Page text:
WASHINGTON (Yonhap) ― The Obama administration understands that there could be growing desire in Japan to go nuclear if the U.S. continues drastic budget cuts, a senior Pentagon official said Wednesday.
Christine Wormuth, deputy under secretary of defense for strategy, was responding to renewed worries over Japan’s handling of its huge plutonium stockpile for energy and research purposes amid the U.S. military’s budget constraints.
“Certainly, at the lowest levels I think there was an implicit understanding that the risks of that kind of proliferation, or the risks of countries that are scientifically capable enough to develop their own nuclear program, which certainly Japan is, would go up,” she said at a forum on Washington’s 2014 Quadrennial Defense Review, hosted by the Center for Strategic and International Studies.
She added, however, it “wasn’t an explicit factor.”
Plutonium can be turned into fissile material for nuclear weapons from fuel for nuclear power plants.
The U.S. recently asked Japan to give back more than 300 kilograms of mostly weapons-grade plutonium, which could be used to make up to 50 nuclear bombs, according to news reports.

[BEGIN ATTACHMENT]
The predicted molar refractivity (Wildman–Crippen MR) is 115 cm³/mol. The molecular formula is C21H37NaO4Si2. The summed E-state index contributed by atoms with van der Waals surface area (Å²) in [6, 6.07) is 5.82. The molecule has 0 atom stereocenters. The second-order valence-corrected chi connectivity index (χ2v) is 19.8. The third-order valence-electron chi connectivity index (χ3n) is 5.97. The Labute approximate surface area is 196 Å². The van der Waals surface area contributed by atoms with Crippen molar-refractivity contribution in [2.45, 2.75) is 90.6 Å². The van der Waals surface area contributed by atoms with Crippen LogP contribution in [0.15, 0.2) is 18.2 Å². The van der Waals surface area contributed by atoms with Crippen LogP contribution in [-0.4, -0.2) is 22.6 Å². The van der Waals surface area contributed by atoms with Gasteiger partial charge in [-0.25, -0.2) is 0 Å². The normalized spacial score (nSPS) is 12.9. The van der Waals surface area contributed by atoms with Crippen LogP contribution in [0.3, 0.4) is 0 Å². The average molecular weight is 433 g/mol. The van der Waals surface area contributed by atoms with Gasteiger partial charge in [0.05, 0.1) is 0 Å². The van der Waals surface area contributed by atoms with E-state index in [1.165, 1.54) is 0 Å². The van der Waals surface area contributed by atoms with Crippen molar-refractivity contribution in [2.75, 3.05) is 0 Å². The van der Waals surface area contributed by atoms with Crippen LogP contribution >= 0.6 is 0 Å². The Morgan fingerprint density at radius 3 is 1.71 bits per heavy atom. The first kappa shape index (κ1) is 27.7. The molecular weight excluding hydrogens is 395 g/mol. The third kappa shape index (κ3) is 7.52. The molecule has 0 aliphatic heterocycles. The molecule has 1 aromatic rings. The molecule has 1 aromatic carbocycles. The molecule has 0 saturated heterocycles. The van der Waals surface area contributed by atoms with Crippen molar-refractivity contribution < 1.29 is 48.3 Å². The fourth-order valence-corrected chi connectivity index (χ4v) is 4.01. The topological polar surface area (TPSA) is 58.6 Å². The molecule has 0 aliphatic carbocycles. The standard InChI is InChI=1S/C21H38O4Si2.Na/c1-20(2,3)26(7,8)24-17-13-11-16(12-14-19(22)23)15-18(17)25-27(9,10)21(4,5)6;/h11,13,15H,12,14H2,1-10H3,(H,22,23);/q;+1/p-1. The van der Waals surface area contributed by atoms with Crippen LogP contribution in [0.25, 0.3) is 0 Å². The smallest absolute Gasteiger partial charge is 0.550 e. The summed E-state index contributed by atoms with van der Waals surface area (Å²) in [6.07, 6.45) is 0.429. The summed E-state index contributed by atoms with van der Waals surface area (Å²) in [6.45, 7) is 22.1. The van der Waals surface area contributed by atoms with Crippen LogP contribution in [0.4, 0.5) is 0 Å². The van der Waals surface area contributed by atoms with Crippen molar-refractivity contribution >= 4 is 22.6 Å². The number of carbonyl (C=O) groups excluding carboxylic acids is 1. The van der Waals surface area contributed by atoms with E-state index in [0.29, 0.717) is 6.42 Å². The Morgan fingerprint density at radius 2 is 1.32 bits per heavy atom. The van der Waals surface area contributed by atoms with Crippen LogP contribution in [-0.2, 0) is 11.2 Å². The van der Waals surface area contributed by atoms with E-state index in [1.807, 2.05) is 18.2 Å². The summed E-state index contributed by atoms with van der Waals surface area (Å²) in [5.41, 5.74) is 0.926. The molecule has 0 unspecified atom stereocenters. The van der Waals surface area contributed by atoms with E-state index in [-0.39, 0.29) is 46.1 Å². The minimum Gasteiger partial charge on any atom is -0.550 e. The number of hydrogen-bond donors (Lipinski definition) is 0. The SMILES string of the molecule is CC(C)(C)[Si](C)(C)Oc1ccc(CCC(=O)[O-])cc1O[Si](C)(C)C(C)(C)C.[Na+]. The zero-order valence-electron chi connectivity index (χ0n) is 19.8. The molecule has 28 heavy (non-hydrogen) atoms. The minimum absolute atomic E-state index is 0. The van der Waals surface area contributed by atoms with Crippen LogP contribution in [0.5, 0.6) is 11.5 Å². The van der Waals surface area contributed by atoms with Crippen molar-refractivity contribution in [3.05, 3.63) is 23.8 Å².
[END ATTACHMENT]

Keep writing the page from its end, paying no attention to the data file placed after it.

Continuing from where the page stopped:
Tokyo initially balked at the demand but later accepted it, they added.
China was quick to openly voice concerns about Japan’s nuclear program, raising the issue at a board session of the International Atomic Energy Agency earlier this month.
A U.S. diplomat dismissed such worries for now.
“We are not at all concerned that the plutonium is either being handled improperly or that there isn’t a plan for disposition,” Joseph Macmanus, U.S. ambassador to the IAEA, told reporters.
The Obama administration, seeking a “nuclear-free” world, has been active in a global nonproliferation drive.
It has refused to give advanced consent for South Korea to enrich uranium and reprocess spent fuel in their talks on revising civilian nuclear cooperation.
Meanwhile, the Pentagon official reaffirmed Washington’s commitment to the rebalance toward the Asia-Pacific region.
“Our alliance with Japan is very, very strong. We are committed to reassuring Japan and the region,” Wormuth said. “And our view is that there’s not a need for any kind of nuclear capability as long as our alliance remains strong, which we believe it is.”